Françoise Sagan was fond of using quotations from Paul Élouard's poems in her novel titles: Bonjour tristesse (1954) is one, Un peu de soleil dans l'eau froide (1969) another, and Le Lit défait (1977) yet another. Sagan's surname itself is a literary pseudonym: her original name was Quoirez, although she adopted Proust's character the Princesse de Sagan from À la recherche du temps perdu instead.
A few posts below I mentioned that Sagan was compared by the press in England to Shelagh Delaney: at eighteen (compared to Delaney's nineteen) she was the author of a highly popular and highly controversial book, she was known for her love of cars like Delaney, etc. Sagan herself was referred to as an 'eighteen-year-old Colette', and there's certainly something of Le Blé en herbe in Bonjour tristesse.
This year marks the sixtieth anniversary of the publication of Bonjour Tristesse, and the tenth anniversary of Sagan's death. This fact, plus the fact that I've very recently read John Harding's book on Delaney (who came from and wrote about a very different class from Sagan's) spurred me into re-reading this first novel.
It's clear why this work, in the pre-sexual revolution year of 1954, should have ruffled a few moral/religious feathers – outside marriage, a plurally monogamous father serves as a role model to a daughter who as a teenager has a sexual relationship while on holiday and not only enjoys it but doesn't even pay the penalty for her sins by getting pregnant? Shocking. And indeed Bonjour tristesse was a succès de scandale.
Cécile is the young first person narrator, seventeen, fresh out of boarding school, sexually innocent but no doubt ready for education in that subject, and oh what a brain! Her acute, minute psychological observations of human foibles are clear right from the beginning of the book, although this is way removed from the world of Jane Austen.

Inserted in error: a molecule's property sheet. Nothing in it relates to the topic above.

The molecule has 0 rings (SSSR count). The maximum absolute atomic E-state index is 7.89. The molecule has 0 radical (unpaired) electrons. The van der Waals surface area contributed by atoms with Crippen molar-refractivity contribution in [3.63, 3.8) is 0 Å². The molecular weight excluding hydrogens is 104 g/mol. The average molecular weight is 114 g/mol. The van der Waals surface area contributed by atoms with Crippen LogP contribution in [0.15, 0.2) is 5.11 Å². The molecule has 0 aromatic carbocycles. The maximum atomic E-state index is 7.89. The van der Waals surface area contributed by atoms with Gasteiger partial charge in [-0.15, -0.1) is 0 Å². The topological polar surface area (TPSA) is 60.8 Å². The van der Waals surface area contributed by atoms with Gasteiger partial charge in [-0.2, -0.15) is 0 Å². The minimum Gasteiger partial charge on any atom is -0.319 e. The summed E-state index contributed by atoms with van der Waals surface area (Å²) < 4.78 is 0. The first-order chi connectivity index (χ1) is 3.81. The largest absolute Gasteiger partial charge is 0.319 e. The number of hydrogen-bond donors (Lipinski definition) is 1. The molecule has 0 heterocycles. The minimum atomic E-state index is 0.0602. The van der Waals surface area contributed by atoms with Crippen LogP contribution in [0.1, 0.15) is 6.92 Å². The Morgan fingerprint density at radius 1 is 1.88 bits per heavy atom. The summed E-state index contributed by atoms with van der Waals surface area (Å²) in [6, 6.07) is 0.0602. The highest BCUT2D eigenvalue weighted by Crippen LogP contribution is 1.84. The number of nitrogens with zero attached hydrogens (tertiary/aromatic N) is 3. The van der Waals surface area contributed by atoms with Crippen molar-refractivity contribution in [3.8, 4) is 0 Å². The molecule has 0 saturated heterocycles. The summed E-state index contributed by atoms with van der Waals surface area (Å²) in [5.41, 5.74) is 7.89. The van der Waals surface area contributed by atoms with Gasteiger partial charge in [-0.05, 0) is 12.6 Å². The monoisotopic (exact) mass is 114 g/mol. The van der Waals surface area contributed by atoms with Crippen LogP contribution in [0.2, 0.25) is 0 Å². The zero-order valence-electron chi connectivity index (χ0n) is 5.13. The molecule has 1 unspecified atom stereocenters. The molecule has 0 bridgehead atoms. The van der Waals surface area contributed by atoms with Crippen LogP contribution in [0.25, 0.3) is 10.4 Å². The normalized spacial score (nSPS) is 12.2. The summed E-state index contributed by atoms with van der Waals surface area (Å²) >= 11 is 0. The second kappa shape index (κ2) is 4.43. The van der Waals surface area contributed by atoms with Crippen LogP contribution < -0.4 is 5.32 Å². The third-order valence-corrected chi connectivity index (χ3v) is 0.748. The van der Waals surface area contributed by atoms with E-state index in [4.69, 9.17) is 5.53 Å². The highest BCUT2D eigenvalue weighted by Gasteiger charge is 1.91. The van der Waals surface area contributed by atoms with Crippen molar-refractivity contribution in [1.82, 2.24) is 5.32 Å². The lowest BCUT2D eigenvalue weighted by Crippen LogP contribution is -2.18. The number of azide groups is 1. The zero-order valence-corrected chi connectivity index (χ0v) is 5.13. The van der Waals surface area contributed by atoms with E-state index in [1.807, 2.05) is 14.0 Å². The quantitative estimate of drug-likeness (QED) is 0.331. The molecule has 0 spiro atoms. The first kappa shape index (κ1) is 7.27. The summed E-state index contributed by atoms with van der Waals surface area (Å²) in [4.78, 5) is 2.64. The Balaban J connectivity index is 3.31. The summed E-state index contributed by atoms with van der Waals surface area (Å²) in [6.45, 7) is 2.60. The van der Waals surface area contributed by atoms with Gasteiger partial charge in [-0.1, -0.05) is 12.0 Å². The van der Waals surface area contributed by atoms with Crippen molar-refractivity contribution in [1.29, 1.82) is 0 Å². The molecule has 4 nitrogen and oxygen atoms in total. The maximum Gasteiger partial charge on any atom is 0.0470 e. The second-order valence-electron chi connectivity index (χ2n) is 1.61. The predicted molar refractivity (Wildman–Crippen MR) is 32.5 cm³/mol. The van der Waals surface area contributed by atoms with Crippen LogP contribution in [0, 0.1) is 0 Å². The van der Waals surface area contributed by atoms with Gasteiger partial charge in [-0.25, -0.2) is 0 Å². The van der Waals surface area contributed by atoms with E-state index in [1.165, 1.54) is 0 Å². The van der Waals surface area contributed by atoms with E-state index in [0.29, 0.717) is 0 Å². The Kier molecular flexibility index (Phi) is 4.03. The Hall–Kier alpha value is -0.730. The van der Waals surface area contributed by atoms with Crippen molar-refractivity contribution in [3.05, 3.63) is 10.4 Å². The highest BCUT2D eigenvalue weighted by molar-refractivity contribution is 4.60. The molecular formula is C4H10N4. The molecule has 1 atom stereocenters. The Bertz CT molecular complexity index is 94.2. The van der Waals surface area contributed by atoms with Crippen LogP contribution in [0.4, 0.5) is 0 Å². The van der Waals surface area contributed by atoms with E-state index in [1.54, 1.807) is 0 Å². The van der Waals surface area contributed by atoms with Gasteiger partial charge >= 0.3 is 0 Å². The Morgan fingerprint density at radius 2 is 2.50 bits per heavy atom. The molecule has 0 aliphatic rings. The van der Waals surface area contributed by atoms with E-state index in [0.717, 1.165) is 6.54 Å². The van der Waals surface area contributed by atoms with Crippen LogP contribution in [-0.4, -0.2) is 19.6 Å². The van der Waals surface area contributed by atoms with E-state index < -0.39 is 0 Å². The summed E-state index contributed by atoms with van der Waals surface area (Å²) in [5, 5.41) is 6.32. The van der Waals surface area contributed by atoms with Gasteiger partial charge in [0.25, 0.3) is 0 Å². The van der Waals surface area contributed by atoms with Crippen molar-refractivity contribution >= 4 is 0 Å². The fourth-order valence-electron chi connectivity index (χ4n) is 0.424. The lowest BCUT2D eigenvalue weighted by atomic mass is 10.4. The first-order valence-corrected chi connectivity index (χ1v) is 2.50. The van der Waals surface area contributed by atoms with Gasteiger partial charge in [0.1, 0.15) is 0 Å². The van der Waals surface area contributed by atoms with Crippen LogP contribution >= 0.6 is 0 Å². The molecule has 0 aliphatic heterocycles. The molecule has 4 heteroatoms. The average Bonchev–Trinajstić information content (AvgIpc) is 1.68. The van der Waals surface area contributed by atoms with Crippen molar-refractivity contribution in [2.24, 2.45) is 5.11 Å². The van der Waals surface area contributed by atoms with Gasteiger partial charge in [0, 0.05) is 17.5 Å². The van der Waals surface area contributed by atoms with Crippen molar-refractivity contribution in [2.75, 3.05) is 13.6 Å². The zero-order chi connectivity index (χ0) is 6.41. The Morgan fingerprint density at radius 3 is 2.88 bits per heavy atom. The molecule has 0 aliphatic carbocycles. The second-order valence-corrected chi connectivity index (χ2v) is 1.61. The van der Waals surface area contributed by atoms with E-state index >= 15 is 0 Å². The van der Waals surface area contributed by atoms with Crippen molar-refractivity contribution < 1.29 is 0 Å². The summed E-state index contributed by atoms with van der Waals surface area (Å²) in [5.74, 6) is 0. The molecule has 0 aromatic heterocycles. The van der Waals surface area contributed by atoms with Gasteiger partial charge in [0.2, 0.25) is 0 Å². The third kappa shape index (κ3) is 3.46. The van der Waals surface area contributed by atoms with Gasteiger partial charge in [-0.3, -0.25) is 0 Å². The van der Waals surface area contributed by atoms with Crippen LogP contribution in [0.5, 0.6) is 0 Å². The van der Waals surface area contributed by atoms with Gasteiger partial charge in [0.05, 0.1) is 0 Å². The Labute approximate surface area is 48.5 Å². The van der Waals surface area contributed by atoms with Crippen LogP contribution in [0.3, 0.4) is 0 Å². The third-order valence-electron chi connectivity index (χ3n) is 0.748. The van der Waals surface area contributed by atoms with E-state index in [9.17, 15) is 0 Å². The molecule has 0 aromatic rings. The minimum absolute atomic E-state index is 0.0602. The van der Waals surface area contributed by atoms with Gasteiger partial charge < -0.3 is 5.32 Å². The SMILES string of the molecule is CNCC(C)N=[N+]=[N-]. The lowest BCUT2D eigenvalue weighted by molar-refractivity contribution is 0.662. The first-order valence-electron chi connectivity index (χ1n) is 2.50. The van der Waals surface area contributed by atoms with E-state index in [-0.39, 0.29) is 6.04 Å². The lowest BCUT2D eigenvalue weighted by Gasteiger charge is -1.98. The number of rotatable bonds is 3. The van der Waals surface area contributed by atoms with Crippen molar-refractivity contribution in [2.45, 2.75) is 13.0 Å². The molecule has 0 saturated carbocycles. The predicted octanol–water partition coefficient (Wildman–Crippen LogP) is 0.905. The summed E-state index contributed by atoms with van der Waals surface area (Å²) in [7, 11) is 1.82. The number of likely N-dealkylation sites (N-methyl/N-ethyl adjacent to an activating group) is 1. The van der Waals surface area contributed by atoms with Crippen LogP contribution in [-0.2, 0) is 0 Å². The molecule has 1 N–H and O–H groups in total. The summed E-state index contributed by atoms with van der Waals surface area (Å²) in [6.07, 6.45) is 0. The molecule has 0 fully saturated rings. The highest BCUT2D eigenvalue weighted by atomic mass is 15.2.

Cécile's mother died when the teenager was two years old, and her (young) forty-year-old father Raymond – now fifteen years a widow – goes from sexual companion to sexual companion with Cécile's blessing and with apparently no desire to settle down and marry again. For the summer holidays, he has hired a villa on the Côte d'Azur for a month, where he takes Cécile and Elsa, his twenty-nine-year-old woman of the moment. But a little later the more cerebral Anne – whom Raymond has also invited along – joins the trio.
The presence of Anne disturbs Cécile, as well it might because Anne is obviously deeply in love with Raymond and they not only become lovers (to the rejection of Elsa) but announce their marriage. As if this change of circumstances weren't enough, Anne becomes something of a control freak, telling Cécile to do her homework, forbidding her to see the handsome Cyril, and even at one point locking her in her bedroom.
Cécile has begun a passionate sexual relationship with Cyril and plans revenge on Anne: Elsa still wants Raymond, so Cécile arranges for her to be seen with Cyril on several occasions, in an attempt to provoke the jealousy of her father. The inevitable happens: Anne sees Raymond in the arms of Elsa and becomes distressed. The tragedy is that she drives off and dies in an accident blackspot, with a suggestion of suicide. Cécile has to live with a death that she partly interprets as her own fault. The final two words are Bonjour Tristesse: the personification is important.
More than Colette's work, I couldn't help thinking how much this vivid little book reminded me of a darker version of a film by Éric Rohmer, and it was no surprise for me to discover that, in Cahiers du Cinéma, Rohmer called Otto Preminger's representation of it 'the most beautiful film ever shot in CinemaScope'.